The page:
Fun With Biodiesel
BWC Member and All Around Cool Guy
What is biodiesel?
Biodiesel is a cleaner-burning diesel fuel additive or substitute that runs in unmodified diesel engines, including those of cars, trucks, construction equipment, boats, generators, and oil home heating units. It's made from renewable sources such as soy or canola oil and can also be made from recycled fryer oil (yes, from your local restaurant) or any other vegetable oil or animal tallow.
Biodiesel is not straight vegetable oil (SVO) or waste vegetable oil (WVO), but is often made from it. In a process called transesterification, the feedstock is thinned down to remove the sticky glycerin and other impurities. This process produces biodiesel and glycerin. When purified, the glycerin can be used in several industries.
Of course, it's a diesel, a 2004 VW Jetta TDI (Turbo Direct Injection). She's been on a near-steady diet of some concentration of biodiesel since she was a wee pup, or whenever I burned off that first tank of straight petroleum diesel. At 79,000 miles, lifetime highway/city combined fuel economy - with an exuberant right foot - is 45.9 mpg, or almost the EPA estimated highway of 46 mpg. This translates routinely to 700-mile tanks.
Can you mix biodiesel with petroleum diesel?
Sure. I've run anywhere from near-B0 to B100 and back again. The number following the B is the percentage of biodiesel. B20, a common blend, is 20 percent biodiesel, 80 percent petroleum diesel.
Where do you get biodiesel?
There are fueling stations in most metropolitan areas, as well as many smaller cities. My personal enabler is Island Energy in Jamestown, RI. While not in a major metro area, Island retails both on-road biodiesel blends, as well as heating oil blends. Their biodiesel supplier is Newport Biodiesel, whose feedstock is used fryer oil (WVO) from local restaurants. I take three 5-gallon totes and a near-empty tank to Island and fuel up for a month (driving 75 miles a day). It's a Zen experience fueling with clean, clear biodiesel fuel made from the waste stream. Not to mention it reduces our foreign oil dependence and carbon emissions. And, Island's biodiesel costs about the same as petroleum diesel.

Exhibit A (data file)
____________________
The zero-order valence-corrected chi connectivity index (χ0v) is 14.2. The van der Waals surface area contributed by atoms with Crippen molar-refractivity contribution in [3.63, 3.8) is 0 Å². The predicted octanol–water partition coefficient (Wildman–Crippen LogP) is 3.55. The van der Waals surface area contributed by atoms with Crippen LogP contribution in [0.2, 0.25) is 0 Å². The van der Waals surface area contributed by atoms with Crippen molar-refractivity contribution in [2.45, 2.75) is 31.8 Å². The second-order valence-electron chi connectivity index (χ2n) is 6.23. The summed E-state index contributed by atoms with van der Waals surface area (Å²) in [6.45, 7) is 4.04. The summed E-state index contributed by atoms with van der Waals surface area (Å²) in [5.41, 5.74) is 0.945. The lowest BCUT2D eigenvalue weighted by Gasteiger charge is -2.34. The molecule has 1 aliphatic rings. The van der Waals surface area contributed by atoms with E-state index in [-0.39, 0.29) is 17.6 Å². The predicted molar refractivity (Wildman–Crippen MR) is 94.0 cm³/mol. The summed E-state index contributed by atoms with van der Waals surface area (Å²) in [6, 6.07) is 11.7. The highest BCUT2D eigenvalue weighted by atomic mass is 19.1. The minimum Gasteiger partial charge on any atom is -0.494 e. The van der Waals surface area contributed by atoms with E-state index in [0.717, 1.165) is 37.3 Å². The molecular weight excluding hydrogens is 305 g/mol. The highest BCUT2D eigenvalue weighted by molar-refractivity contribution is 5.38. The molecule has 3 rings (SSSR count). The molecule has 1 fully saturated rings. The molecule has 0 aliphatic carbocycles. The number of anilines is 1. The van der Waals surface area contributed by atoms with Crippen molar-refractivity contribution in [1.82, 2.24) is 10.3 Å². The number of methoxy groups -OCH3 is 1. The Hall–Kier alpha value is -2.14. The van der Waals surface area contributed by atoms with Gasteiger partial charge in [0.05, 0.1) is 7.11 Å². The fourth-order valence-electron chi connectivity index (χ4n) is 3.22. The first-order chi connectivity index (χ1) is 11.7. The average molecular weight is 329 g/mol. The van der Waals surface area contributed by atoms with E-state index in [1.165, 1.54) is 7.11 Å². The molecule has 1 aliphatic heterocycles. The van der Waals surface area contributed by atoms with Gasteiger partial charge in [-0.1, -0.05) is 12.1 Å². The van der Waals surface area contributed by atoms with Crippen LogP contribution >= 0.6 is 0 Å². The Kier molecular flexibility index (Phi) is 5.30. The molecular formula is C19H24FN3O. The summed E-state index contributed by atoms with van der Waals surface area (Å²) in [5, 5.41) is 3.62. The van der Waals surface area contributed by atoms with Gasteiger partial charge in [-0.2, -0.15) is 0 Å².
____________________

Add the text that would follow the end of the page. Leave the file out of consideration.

How does the car drive?
Fabulously. It's smooth, quiet and the exhaust smells great. On getting a whiff of the exhaust for the first time, my wife exclaimed "It smells like somebody's cooking something!" Being a modern turbo-diesel, it shrugs off hills with its higher torque (low-end grunt). On the freeway, you would never know it's a diesel; 60 mph turns about 2000 rpm. At those revolutions, you are at or near peak torque: just press your foot down an inch and you'll feel the push on your back immediately. No need to downshift!
Are there any disadvantages?
Of course. There is no perfect fuel, yet.
Due to its lower energy content per gallon, higher blends of biodiesel give me slightly less power and fuel economy, by perhaps 5 percent. Considering its advantages (American farm-produced, renewable and cleaner-burning), I think that's a small price to pay. As the saying goes, "Freedom Isn't Free."
Biodiesel is an excellent solvent. In older vehicles that have been burning petroleum diesel, it can loosen build-up and clog fuel filters. Also, vehicles made prior to the mid-1990's may need fuel line upgrades.
Biodiesel can gel at lower temperatures, so it's best to fuel with a reputable supplier who keeps up with seasonal changes. Here in southern New England, a commercial B20 blend does well in the winter months. Even after my car was left outside during the January 2005 blizzard and its frigid aftermath with B20 in the tank, it still started and ran great. If the low temperature is 40 degrees Fahrenheit or above, B50 is usually fine.
Some new car warranties may be affected by biodiesel use. Research your vehicle's warranty, and also biodiesel in general. Make an informed decision. Once you do, you'll know you're doing the right thing.
And have fun!
Many thanks to the following: